Often made from 55-gallon oil drums, steel drums are percussion instruments from Trinidad that were developed in the 1930s to 1940s. Technically, the instrument is called a steel pan or steelpan or just pan; steel drum is the material that the instrument is made from. Still, colloquially, the instrument is often referred to as a steel drum. They were originally used in Carnival celebrations that take place on the Tuesday before the beginning of Lent.
An ensemble of steel drums is called a steel band. The ensemble may also include rhythm instruments, such as drum kit, congas, and other percussion, some standard, and some &emdash; like irons, made from brake drums — also recycled.
Steel drums are pitched idiophones — instruments that produce sound through vibration. In general, idiophones may be played by striking, scraping, plucking, friction, or blowing. In the case of steel drums, they are struck with rubber-tipped mallets
To make steel drums, the bottom of the oil drums are formed into a bowl and then tuned. Each drum has a number of surfaces in the pan, which vary in pitch. The highest pitched drum, the tenor, has a range of about two and a half octaves. Conventional tuning is chromatic.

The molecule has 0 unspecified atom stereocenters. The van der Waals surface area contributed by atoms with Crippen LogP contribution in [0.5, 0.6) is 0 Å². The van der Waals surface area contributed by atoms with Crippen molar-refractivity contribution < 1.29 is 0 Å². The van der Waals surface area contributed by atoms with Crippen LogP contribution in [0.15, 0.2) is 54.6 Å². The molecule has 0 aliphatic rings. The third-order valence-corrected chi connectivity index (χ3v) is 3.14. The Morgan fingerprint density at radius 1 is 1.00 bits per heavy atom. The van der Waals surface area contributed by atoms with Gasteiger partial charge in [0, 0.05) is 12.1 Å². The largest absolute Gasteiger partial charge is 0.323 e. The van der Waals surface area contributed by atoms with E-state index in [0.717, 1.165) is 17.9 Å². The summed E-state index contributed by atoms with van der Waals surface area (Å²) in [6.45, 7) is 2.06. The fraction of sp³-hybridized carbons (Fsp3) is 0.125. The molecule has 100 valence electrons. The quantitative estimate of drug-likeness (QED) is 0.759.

Winston “Spree” Simon, who played with the John John steel band, is said to be the first maker of a pan. Although the typical repertoire of steel drums includes calypsos and other Latin American forms, Simon developed arrangements of “Ave Maria” and “God Save the King” for steel drums.
Steel drums continue to be popular in Trinidad and Tobago, where they are the national instrument. Still associated with Carnival, the attention has turned to the Trinidad and Tobago National Panorama competition, in which steel bands vie with each other for prizes, with the contest culminating on the Saturday before Carnival. The maximum number of players in the largest band category is 120 players.
In the Panorama competition, the steel drums are judged in four categories: the arrangement of the music, general performance, tone, and rhythm, with 40 possible points in each of the first two categories and 10 possible points in the latter two categories. Panorama began in 1962, immediately following Trinidad and Tobago’s independence from Britain. Since then, steel drums have spread through the Caribbean, and even become popular in communities worldwide, even those without a Caribbean population.